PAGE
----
Ford cuts Mustang Mach E prices after Tesla’s moves

America’s No. 2 automaker said Tuesday that Ford Motor Co. (FN) is cutting prices for its Mustang Mach-E electric car and reopening orders, the second time it has cut prices this year after a series of. Price cuts by rival Tesla Inc (TSLA.O).

Ford said it is also expanding the range of standard-range battery models as it ramps up production of its electric crossover SUV in the second half of the year.

Ford said prices for most Mach-E models have been slashed by $3,000 or $4,000 depending on version, or by 7.8%. The rear-wheel-drive Mach-E Premium version drops in price from $50,995 to $46,995.

Ford CEO Jim Farley told analysts that Ford has no intention of pursuing electric vehicle sales “at any cost… We’re not going to set prices just to get market share.”

Farley’s stance contrasts with Tesla CEO Elon Musk’s statement last month that Tesla could cut profit margins on car sales to zero and make up the difference through sales of software-enabled services.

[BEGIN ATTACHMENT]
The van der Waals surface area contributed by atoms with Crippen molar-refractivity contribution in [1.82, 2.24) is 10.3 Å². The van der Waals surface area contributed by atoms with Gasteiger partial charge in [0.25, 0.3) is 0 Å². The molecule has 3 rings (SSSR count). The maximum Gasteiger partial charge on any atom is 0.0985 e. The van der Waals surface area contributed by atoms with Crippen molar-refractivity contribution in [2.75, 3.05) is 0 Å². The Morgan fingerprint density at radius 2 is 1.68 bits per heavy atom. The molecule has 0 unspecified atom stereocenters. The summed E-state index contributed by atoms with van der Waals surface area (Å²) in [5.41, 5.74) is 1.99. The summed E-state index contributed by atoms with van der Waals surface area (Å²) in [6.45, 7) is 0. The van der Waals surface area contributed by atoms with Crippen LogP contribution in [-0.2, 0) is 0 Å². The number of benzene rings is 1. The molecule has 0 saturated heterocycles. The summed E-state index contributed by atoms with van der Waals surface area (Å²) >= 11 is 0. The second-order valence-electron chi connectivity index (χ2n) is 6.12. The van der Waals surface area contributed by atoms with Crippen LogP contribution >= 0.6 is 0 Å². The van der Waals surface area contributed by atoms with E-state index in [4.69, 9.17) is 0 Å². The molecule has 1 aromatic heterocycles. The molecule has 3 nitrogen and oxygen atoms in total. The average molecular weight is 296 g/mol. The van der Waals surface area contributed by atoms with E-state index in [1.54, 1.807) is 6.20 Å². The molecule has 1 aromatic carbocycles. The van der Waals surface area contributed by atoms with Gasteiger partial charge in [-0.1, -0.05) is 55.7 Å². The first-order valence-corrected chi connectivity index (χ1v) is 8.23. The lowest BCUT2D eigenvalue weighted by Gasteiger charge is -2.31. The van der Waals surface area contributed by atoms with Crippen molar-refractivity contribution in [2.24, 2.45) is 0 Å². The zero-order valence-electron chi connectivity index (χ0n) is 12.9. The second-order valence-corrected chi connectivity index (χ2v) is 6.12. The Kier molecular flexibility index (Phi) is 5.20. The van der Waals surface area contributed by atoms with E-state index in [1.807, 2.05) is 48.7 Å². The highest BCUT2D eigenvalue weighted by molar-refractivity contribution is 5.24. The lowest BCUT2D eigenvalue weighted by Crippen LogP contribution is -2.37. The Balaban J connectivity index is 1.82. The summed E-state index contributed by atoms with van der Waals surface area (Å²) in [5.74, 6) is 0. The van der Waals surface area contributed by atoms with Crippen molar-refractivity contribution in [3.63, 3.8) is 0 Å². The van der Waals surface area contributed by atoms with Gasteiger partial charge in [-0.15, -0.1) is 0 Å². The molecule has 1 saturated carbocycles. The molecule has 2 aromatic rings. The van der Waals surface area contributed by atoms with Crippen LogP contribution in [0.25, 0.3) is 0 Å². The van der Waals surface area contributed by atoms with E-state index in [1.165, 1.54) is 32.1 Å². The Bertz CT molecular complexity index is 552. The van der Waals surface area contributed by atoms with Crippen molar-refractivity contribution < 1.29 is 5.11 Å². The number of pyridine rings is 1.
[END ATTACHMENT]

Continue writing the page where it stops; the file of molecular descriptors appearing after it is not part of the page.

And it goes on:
Shares of Ford closed down 2.2% at $11.80 on Tuesday and were down 1.5% in after-hours trading after it reported first-quarter earnings.

Last month, the federal electric vehicle tax credit for the Mach-E cut in half to $3,750 from $7,500 after new battery sourcing requirements took effect.

Mustang Mach-E sales in the US fell 20% in the first three months of the year. Ford said Tuesday that shipments of the Mustang Mach-E were limited in the first three months of the year to make industrial changes that will nearly double manufacturing capacity.

In January, Ford cut prices for the Mustang Mach-E by as much as $5,900 per vehicle after prices rose in August by $3,000 to about $8,000, citing supply chain issues and higher materials costs.

Ford said all models with standard range will now be powered by lithium iron phosphate (LFP) batteries, allowing vehicles to get an additional 45 units of power and improving EPA target range estimates.

On Monday, Tesla raised prices in the range of up to $290 in Canada, China, Japan and the United States after the company slashed the prices of its best-selling cars since the start of the year.

It was Tesla’s first hike over its two best-selling models at the same time in multiple markets, though prices across its lineup are much lower than they were in January, after a round of discounts.

Reporting by David Shepardson

Our Standards: The Thomson Reuters Trust Principles.

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